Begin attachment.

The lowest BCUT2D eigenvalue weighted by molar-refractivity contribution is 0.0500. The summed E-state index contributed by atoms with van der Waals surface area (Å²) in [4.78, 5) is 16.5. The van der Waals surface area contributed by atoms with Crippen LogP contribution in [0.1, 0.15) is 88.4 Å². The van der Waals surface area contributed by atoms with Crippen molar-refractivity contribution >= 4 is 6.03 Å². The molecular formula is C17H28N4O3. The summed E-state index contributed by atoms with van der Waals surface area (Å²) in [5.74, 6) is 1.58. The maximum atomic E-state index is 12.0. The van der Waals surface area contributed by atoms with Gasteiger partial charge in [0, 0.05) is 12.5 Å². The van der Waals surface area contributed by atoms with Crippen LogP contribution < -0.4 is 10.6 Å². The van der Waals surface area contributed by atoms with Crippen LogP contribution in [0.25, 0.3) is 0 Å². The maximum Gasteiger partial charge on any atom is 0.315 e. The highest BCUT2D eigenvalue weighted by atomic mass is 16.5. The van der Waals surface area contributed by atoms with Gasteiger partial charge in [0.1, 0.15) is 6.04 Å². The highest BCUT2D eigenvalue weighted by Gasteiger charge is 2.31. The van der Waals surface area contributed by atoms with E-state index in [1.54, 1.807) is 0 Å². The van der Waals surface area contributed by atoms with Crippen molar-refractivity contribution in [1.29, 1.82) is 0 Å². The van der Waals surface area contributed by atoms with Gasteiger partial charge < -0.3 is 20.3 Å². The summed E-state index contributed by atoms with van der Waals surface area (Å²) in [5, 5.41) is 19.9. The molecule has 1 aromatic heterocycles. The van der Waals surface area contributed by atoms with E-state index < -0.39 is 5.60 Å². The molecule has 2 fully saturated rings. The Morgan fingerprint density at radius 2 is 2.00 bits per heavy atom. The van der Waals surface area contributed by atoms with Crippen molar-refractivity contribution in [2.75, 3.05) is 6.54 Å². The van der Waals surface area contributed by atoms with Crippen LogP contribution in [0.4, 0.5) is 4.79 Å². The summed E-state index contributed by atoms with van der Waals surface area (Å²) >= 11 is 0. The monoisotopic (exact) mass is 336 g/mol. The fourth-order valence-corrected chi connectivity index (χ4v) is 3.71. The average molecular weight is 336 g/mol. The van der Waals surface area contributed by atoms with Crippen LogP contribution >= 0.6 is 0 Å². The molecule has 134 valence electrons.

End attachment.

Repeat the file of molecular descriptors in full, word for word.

The lowest BCUT2D eigenvalue weighted by molar-refractivity contribution is 0.0500. The summed E-state index contributed by atoms with van der Waals surface area (Å²) in [4.78, 5) is 16.5. The van der Waals surface area contributed by atoms with Crippen LogP contribution in [0.1, 0.15) is 88.4 Å². The van der Waals surface area contributed by atoms with Crippen molar-refractivity contribution >= 4 is 6.03 Å². The molecular formula is C17H28N4O3. The summed E-state index contributed by atoms with van der Waals surface area (Å²) in [5.74, 6) is 1.58. The maximum atomic E-state index is 12.0. The van der Waals surface area contributed by atoms with Gasteiger partial charge in [0, 0.05) is 12.5 Å². The van der Waals surface area contributed by atoms with Crippen LogP contribution < -0.4 is 10.6 Å². The van der Waals surface area contributed by atoms with Crippen LogP contribution in [0.25, 0.3) is 0 Å². The maximum Gasteiger partial charge on any atom is 0.315 e. The highest BCUT2D eigenvalue weighted by atomic mass is 16.5. The van der Waals surface area contributed by atoms with Gasteiger partial charge in [0.1, 0.15) is 6.04 Å². The highest BCUT2D eigenvalue weighted by Gasteiger charge is 2.31. The van der Waals surface area contributed by atoms with E-state index in [1.54, 1.807) is 0 Å². The van der Waals surface area contributed by atoms with Crippen molar-refractivity contribution in [1.29, 1.82) is 0 Å². The van der Waals surface area contributed by atoms with Gasteiger partial charge < -0.3 is 20.3 Å². The summed E-state index contributed by atoms with van der Waals surface area (Å²) in [5, 5.41) is 19.9. The molecule has 1 aromatic heterocycles. The van der Waals surface area contributed by atoms with E-state index < -0.39 is 5.60 Å². The molecule has 2 fully saturated rings. The Morgan fingerprint density at radius 2 is 2.00 bits per heavy atom. The van der Waals surface area contributed by atoms with Crippen molar-refractivity contribution in [2.75, 3.05) is 6.54 Å². The van der Waals surface area contributed by atoms with Crippen LogP contribution in [0.4, 0.5) is 4.79 Å². The summed E-state index contributed by atoms with van der Waals surface area (Å²) >= 11 is 0. The monoisotopic (exact) mass is 336 g/mol. The fourth-order valence-corrected chi connectivity index (χ4v) is 3.71. The average molecular weight is 336 g/mol. The van der Waals surface area contributed by atoms with Crippen LogP contribution >= 0.6 is 0 Å². The molecule has 134 valence electrons.